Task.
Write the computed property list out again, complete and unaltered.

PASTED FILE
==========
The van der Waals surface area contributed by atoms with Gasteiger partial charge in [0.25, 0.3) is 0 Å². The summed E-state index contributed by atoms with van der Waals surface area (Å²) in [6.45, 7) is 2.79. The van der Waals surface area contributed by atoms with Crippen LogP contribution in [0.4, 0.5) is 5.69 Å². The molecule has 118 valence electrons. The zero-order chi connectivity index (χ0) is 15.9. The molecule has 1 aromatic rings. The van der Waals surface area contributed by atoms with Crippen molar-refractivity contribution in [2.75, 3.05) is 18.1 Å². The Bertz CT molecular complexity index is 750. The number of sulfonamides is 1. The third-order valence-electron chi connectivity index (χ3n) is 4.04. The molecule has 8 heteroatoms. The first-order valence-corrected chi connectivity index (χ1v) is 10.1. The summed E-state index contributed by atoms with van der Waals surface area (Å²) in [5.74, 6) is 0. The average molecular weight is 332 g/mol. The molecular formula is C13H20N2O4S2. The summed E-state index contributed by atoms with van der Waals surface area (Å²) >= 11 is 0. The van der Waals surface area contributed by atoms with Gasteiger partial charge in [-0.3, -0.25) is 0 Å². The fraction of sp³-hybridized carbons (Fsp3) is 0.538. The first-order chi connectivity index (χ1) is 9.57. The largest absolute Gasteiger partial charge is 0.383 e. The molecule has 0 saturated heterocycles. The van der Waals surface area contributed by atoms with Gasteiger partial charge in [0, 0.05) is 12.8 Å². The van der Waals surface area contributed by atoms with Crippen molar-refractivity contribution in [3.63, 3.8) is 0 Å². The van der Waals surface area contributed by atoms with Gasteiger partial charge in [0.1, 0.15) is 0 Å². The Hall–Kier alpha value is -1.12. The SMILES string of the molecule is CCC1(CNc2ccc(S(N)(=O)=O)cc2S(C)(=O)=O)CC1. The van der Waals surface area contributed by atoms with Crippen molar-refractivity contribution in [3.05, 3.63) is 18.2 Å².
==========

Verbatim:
The van der Waals surface area contributed by atoms with Gasteiger partial charge in [0.25, 0.3) is 0 Å². The summed E-state index contributed by atoms with van der Waals surface area (Å²) in [6.45, 7) is 2.79. The van der Waals surface area contributed by atoms with Crippen LogP contribution in [0.4, 0.5) is 5.69 Å². The molecule has 118 valence electrons. The zero-order chi connectivity index (χ0) is 15.9. The molecule has 1 aromatic rings. The van der Waals surface area contributed by atoms with Crippen molar-refractivity contribution in [2.75, 3.05) is 18.1 Å². The Bertz CT molecular complexity index is 750. The number of sulfonamides is 1. The third-order valence-electron chi connectivity index (χ3n) is 4.04. The molecule has 8 heteroatoms. The first-order valence-corrected chi connectivity index (χ1v) is 10.1. The summed E-state index contributed by atoms with van der Waals surface area (Å²) in [5.74, 6) is 0. The average molecular weight is 332 g/mol. The molecular formula is C13H20N2O4S2. The summed E-state index contributed by atoms with van der Waals surface area (Å²) >= 11 is 0. The van der Waals surface area contributed by atoms with Gasteiger partial charge in [-0.3, -0.25) is 0 Å². The fraction of sp³-hybridized carbons (Fsp3) is 0.538. The first-order chi connectivity index (χ1) is 9.57. The largest absolute Gasteiger partial charge is 0.383 e. The molecule has 0 saturated heterocycles. The van der Waals surface area contributed by atoms with Gasteiger partial charge in [0, 0.05) is 12.8 Å². The van der Waals surface area contributed by atoms with Crippen molar-refractivity contribution in [3.63, 3.8) is 0 Å². The van der Waals surface area contributed by atoms with Gasteiger partial charge in [0.1, 0.15) is 0 Å². The Hall–Kier alpha value is -1.12. The SMILES string of the molecule is CCC1(CNc2ccc(S(N)(=O)=O)cc2S(C)(=O)=O)CC1. The van der Waals surface area contributed by atoms with Crippen molar-refractivity contribution in [3.05, 3.63) is 18.2 Å².